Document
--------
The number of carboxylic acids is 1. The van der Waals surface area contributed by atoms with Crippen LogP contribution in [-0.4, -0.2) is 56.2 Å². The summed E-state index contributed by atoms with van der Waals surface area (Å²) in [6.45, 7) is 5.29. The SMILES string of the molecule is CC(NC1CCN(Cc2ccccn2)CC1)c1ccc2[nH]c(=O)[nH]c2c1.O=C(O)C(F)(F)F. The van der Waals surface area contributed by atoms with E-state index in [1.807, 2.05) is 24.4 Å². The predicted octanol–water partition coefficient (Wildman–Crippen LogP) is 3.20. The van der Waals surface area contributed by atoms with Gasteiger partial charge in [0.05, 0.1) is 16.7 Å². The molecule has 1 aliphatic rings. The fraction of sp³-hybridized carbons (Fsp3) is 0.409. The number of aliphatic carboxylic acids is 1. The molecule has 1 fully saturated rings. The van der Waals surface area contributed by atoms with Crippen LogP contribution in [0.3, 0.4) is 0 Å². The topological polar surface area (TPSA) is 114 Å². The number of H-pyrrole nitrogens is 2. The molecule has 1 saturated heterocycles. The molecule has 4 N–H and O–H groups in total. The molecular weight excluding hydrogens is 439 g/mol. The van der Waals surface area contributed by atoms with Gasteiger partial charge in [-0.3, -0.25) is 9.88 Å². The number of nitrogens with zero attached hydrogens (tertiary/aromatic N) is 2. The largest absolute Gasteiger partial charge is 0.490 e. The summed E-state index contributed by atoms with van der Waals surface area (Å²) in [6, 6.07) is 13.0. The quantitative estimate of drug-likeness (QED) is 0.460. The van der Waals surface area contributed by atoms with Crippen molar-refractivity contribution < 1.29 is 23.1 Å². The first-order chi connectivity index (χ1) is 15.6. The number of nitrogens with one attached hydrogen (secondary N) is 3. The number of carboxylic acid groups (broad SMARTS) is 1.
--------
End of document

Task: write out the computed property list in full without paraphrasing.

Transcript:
The number of carboxylic acids is 1. The van der Waals surface area contributed by atoms with Crippen LogP contribution in [-0.4, -0.2) is 56.2 Å². The summed E-state index contributed by atoms with van der Waals surface area (Å²) in [6.45, 7) is 5.29. The SMILES string of the molecule is CC(NC1CCN(Cc2ccccn2)CC1)c1ccc2[nH]c(=O)[nH]c2c1.O=C(O)C(F)(F)F. The van der Waals surface area contributed by atoms with E-state index in [1.807, 2.05) is 24.4 Å². The predicted octanol–water partition coefficient (Wildman–Crippen LogP) is 3.20. The van der Waals surface area contributed by atoms with Gasteiger partial charge in [0.05, 0.1) is 16.7 Å². The molecule has 1 aliphatic rings. The fraction of sp³-hybridized carbons (Fsp3) is 0.409. The number of aliphatic carboxylic acids is 1. The molecule has 1 fully saturated rings. The van der Waals surface area contributed by atoms with Crippen LogP contribution in [0.3, 0.4) is 0 Å². The topological polar surface area (TPSA) is 114 Å². The number of H-pyrrole nitrogens is 2. The molecule has 1 saturated heterocycles. The molecule has 4 N–H and O–H groups in total. The molecular weight excluding hydrogens is 439 g/mol. The van der Waals surface area contributed by atoms with Gasteiger partial charge in [-0.3, -0.25) is 9.88 Å². The number of nitrogens with zero attached hydrogens (tertiary/aromatic N) is 2. The largest absolute Gasteiger partial charge is 0.490 e. The summed E-state index contributed by atoms with van der Waals surface area (Å²) in [6, 6.07) is 13.0. The quantitative estimate of drug-likeness (QED) is 0.460. The van der Waals surface area contributed by atoms with Crippen molar-refractivity contribution < 1.29 is 23.1 Å². The first-order chi connectivity index (χ1) is 15.6. The number of nitrogens with one attached hydrogen (secondary N) is 3. The number of carboxylic acid groups (broad SMARTS) is 1.